the wedding invite i got today....

snickerdoodle564October 10, 2007

...came without a response card and information about a reception. Am I to assume that there is no reception, or that I am not invited to it? The inner envelope was addressed to myself and a guest, but is this for a wedding only? What's the proper protocol for a response if there was no response card?

The wedding is of a close friend of mine from a few years ago (we've maintained contact throughout the years, but have since stopped being what you'd call a "close" relationship) and his fiance, who i've met only a few times.

Thanks for your help!

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gellchom

It is technically correct (although Miss Manners no longer approves of it) to invite some people to the ceremony but not to the reception , as well as vice versa (a private or very small ceremony followed by a big reception).

It sounds either like that is what these people are doing, or like there is no reception. Don't be offended if it is the former -- in that case, the reception is probably for a small group, not an "A list" for which you didn't make the cut. Also, some weddings are held at churches where, customarily, the entire congregation is invited. Obviously, the hosts can't be expected either to invite all of them to a full-meal reception or not to have one at all. You may find that the ceremony is followed by light refreshments and/or wedding cake and coffee anyway. But I'd eat first!

You asked, "What's the proper protocol for a response if there was no response card?" It is to respond, promptly, in writing, to the person/people who sent you the invitation. This is true whether you are accepting or declining, and whether or not you are invited to a reception. Actually, that is the way you are supposed to respond to any invitation. (Response cards are technically "incorrect," because supposedly they send the insulting message that people need to be prompted to respond, but I think that they are a nice courtesy to the guests and a BIG help to the hosts, who are much more likely to get those responses if they provide the cards!) The obligation to respond promptly to any invitation is the same whether or not the hosts have to give a count to a caterer or something. So write the hosts thanking them for the invitation and letting them know if you will be attending and if you will be bringing a guest.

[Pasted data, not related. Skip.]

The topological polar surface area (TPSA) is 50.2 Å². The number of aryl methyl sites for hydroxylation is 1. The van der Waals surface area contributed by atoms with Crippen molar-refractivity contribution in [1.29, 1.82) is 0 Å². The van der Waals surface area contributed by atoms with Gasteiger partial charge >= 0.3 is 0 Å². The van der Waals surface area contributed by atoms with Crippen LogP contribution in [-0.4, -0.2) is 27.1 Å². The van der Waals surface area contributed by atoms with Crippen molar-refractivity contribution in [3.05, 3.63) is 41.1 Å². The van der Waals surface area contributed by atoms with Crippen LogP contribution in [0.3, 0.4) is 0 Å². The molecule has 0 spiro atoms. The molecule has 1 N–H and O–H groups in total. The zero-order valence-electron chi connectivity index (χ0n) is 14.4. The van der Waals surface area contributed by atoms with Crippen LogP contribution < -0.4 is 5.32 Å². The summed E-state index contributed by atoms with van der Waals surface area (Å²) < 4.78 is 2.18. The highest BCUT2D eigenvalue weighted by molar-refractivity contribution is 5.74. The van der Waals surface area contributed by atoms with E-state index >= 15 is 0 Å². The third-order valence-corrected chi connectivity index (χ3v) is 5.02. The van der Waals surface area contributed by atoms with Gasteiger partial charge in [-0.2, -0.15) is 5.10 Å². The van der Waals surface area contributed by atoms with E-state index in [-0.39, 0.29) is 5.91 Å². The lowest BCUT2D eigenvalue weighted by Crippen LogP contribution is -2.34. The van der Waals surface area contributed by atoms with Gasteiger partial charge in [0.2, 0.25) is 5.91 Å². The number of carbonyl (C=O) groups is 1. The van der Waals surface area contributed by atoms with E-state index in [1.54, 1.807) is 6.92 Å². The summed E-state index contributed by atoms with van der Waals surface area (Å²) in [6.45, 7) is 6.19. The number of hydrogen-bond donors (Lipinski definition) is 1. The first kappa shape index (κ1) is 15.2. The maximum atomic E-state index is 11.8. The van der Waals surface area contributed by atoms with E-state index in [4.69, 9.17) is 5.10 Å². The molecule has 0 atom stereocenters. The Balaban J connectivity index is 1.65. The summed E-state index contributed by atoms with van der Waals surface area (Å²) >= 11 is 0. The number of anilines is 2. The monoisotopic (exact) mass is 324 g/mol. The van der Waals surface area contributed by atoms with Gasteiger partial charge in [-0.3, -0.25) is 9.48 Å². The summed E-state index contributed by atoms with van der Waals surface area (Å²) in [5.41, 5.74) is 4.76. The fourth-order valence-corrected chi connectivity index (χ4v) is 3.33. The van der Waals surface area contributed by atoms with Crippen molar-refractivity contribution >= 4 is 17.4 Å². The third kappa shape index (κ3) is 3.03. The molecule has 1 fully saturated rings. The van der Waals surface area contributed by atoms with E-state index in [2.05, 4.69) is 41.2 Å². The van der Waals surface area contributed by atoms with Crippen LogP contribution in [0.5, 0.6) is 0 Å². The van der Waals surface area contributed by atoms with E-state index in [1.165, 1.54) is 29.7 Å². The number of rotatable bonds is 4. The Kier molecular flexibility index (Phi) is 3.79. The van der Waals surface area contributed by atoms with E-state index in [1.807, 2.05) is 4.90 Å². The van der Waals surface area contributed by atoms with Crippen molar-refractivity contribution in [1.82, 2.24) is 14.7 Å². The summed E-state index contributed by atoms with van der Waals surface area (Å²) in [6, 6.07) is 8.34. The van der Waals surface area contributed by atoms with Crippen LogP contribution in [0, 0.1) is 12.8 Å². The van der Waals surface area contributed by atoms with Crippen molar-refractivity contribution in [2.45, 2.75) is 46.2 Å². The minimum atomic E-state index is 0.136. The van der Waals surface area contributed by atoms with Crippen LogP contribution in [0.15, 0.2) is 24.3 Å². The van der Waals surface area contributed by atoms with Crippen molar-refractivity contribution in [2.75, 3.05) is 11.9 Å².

Have a nice time at your friend's wedding.

    Bookmark   October 11, 2007 at 10:03AM
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talley_sue_nyc

what she said.

    Bookmark   October 11, 2007 at 12:09PM
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sweet_pea10

If the ceremony will be held at a church, you can pretty well assume that they are serving light refreshments after the ceremony for all invited guests, so they wouldn't send an RSVP.

    Bookmark   October 11, 2007 at 3:09PM
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snickerdoodle564

Thanks so much for your help! I'm not offended if it turns out the reception guest list is smaller than the one for the wedding. I know how expensive weddings can be, and how much more expensive it is to have a big reception. I just wanted to know what to prepare for on that day, and you have helped me out tremendously. I really appreciate it!

    Bookmark   October 12, 2007 at 12:41PM
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sheilajoyce_gw

It could be that the wedding will be followed by a cake and punch reception in the church hall for all those who attended the wedding. Just mail a note to the address of the wedding invitation saying that you can or cannot attend, and with whom.